GPX Legend 150, GPX Gentleman, GPX Demon GR and GPX Demon GN Preview

  • We previewed the GPX Legend 150, GPX Gentleman, GPX Demon GR and GPX GN Demon.

  • The bikes offer looks and performance of bigger machines at affordable prices.

  • GPX is a Thai manufacturer who produces almost all of their bikes’ components.

We were given a preview of the GPX Legend 150, GPX Gentleman, GPX Demon GR and GPX Demon GN tonight by Bike Continent Sdn. Bhd.

These GPX models represent great-looking bikes at prices that’s easier on your bank account balance. GPX also assures us that these motorcycles are built tough and reliable.

GPX is a Thai motorcycle manufacturer. They produce the frames, bodywork and other parts of the motorcycle except for the running stock. The engines are built in China, but GPX stations their Thai and Japanese engineers at the production plant to monitor the quality closely.

The manufacturer is now the 3rdlargest selling brand in Thailand by volume. They are active in organizing rides and special events for their customers, such as the mega gathering at Hard Rock Café Siam Square in Bangkok.

GPX Legend 150 (from RM 8,XXX available from April 2019)

The Legend 150 is a retro model for those who like simplicity and customization. Indeed, the Legend is bare-bones in its stock form.

This model is already doing very well in Thailand, its country of origin. The customizers in that country have shown off a number of awe-inspiring customs. The long bench-seat and fuel lends that classic 1950’s look.

As such, it should bode well for motorcycle fans in Malaysia who wish to own a motorcycle which reflects their own personalities, instead of owning something which you could find anywhere.

The Legend 150 is powered a 150cc, air-cooled, single-cylinder engine. From our observation, the powerplant looks solidly-built with fine finishing.

The chassis handled by a pair of telescopic forks and a pair of shocks at the rear. The frame is a welded spaceframe which utilizes the engine as a stressed member.

GPX Gentleman 200 (from RM 10,980)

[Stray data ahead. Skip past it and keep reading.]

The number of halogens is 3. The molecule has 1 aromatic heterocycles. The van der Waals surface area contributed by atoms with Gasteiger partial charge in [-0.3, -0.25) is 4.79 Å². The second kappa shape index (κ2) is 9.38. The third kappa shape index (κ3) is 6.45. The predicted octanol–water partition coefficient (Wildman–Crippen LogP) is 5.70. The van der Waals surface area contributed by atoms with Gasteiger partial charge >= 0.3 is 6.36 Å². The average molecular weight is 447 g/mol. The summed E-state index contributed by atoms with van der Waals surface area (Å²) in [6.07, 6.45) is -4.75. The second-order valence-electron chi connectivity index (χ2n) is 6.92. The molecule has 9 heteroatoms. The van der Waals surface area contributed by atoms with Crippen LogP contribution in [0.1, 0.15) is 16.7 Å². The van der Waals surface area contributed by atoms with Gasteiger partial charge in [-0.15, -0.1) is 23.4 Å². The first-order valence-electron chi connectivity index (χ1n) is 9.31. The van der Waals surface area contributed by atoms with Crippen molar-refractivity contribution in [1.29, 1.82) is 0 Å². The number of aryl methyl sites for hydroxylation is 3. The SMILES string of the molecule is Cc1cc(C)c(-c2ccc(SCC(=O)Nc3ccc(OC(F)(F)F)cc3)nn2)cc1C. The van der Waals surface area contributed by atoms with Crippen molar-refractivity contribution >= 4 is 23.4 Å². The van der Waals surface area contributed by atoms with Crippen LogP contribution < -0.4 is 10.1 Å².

The Gentleman is GPX’s café racer in the lineup.

The model has a number of interesting features:
  • LED running lights and taillight.

  • LCD instrument display (meter).

  • A shapely fuel tank with Monza-style fuel cap.

  • Stitched seats, rear seat cowl.

  • A large round airbox which kind of looks like an intake for a turbocharger.

  • Sculpted subframe and tailsection.
  • Upside-down forks.

  • Monoshock rear suspension.

The Gentleman is powered by a 200cc, air-cooled, single-cylinder engine. The quality of the components can readily be seen.

This model is also very popular in Thailand and hundreds of owners will turn up for convoys.

GPX Demon GPR 150 (from RM 9,XXX available from February 2019)

Mini-Panigale? You bet!

The Demon GPR’s styling takes after the already gorgeous Ducati Panigale with a number of differences.

For example, there are also LED running lights sited in where the air intakes of the Panigale are.

Key features:
  • Aggressive raptor fully-LED headlamps.

  • LED taillight.

  • Full-fairing with which has slats and vents.

  • Split, sporty seats.

  • Upside-down forks, monoshock rear suspension.
  • LCD instrument panel.

  • Steel trellis frame.
  • Cast swingarm.

The Demon GPR rolls on 14-inch cast-alloy wheels. It is powered by the same 150cc, air-cooled, single-cylinder engine of the Legend 150.

GPX Demon GN 150 (from RM 8,XXX available from March 2019)

The Demon GN is the “naked” version of the Demon GPR. It takes the look of a streetfighter.

Key features:
  • Sharp fully-LED headlights.

  • Fully-LED taillight.
  • Split, sporty seats.
  • Upside-down forks, monoshock rear suspension.

  • LCD instrument panel.
  • Steel trellis frame.

The way we look at it, the Demon GN

Wahid's lust for motorcycles was spurred on by his late-Dad's love for his Lambretta on which he courted, married his mother, and took baby Wahid riding on it. He has since worked in the motorcycle and automotive industry for many years, before taking up riding courses and testing many, many motorcycles since becoming a motojournalist. Wahid likes to see things differently. What can you say about a guy who sees a road safety message in AC/DC's "Highway to Hell."

Related Articles